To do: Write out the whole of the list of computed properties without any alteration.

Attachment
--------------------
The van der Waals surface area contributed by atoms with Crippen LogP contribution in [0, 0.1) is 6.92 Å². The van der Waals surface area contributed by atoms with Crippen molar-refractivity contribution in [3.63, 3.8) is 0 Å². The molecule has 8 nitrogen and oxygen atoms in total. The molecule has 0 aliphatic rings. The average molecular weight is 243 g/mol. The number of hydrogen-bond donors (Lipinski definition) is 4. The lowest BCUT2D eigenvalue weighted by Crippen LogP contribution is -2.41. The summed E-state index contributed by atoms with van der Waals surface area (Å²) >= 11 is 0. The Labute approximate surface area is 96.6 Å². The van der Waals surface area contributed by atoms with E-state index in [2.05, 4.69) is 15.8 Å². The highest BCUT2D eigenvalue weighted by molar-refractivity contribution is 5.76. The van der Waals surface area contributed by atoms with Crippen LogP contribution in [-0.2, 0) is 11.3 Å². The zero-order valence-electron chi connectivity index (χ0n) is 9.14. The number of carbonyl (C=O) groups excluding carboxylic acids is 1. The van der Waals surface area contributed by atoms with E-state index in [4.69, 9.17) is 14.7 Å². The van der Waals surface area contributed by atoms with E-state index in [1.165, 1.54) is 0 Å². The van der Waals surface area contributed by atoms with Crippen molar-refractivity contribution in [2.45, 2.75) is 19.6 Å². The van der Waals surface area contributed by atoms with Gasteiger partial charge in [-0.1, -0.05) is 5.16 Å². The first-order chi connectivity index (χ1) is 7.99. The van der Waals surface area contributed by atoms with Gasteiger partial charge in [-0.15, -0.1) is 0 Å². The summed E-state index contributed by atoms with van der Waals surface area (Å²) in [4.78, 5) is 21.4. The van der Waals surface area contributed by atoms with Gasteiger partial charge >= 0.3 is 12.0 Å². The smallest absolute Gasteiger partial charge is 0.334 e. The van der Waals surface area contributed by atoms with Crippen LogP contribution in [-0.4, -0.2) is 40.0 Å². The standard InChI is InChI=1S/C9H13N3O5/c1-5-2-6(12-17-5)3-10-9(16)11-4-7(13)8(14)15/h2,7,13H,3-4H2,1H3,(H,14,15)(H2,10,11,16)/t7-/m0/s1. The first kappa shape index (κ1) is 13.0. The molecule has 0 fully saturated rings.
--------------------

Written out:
The van der Waals surface area contributed by atoms with Crippen LogP contribution in [0, 0.1) is 6.92 Å². The van der Waals surface area contributed by atoms with Crippen molar-refractivity contribution in [3.63, 3.8) is 0 Å². The molecule has 8 nitrogen and oxygen atoms in total. The molecule has 0 aliphatic rings. The average molecular weight is 243 g/mol. The number of hydrogen-bond donors (Lipinski definition) is 4. The lowest BCUT2D eigenvalue weighted by Crippen LogP contribution is -2.41. The summed E-state index contributed by atoms with van der Waals surface area (Å²) >= 11 is 0. The Labute approximate surface area is 96.6 Å². The van der Waals surface area contributed by atoms with E-state index in [2.05, 4.69) is 15.8 Å². The highest BCUT2D eigenvalue weighted by molar-refractivity contribution is 5.76. The van der Waals surface area contributed by atoms with Crippen LogP contribution in [-0.2, 0) is 11.3 Å². The zero-order valence-electron chi connectivity index (χ0n) is 9.14. The number of carbonyl (C=O) groups excluding carboxylic acids is 1. The van der Waals surface area contributed by atoms with E-state index in [4.69, 9.17) is 14.7 Å². The van der Waals surface area contributed by atoms with E-state index in [1.165, 1.54) is 0 Å². The van der Waals surface area contributed by atoms with Crippen molar-refractivity contribution in [2.45, 2.75) is 19.6 Å². The van der Waals surface area contributed by atoms with Gasteiger partial charge in [-0.1, -0.05) is 5.16 Å². The first-order chi connectivity index (χ1) is 7.99. The van der Waals surface area contributed by atoms with Gasteiger partial charge in [-0.15, -0.1) is 0 Å². The summed E-state index contributed by atoms with van der Waals surface area (Å²) in [4.78, 5) is 21.4. The van der Waals surface area contributed by atoms with Gasteiger partial charge >= 0.3 is 12.0 Å². The smallest absolute Gasteiger partial charge is 0.334 e. The van der Waals surface area contributed by atoms with Crippen LogP contribution in [-0.4, -0.2) is 40.0 Å². The standard InChI is InChI=1S/C9H13N3O5/c1-5-2-6(12-17-5)3-10-9(16)11-4-7(13)8(14)15/h2,7,13H,3-4H2,1H3,(H,14,15)(H2,10,11,16)/t7-/m0/s1. The first kappa shape index (κ1) is 13.0. The molecule has 0 fully saturated rings.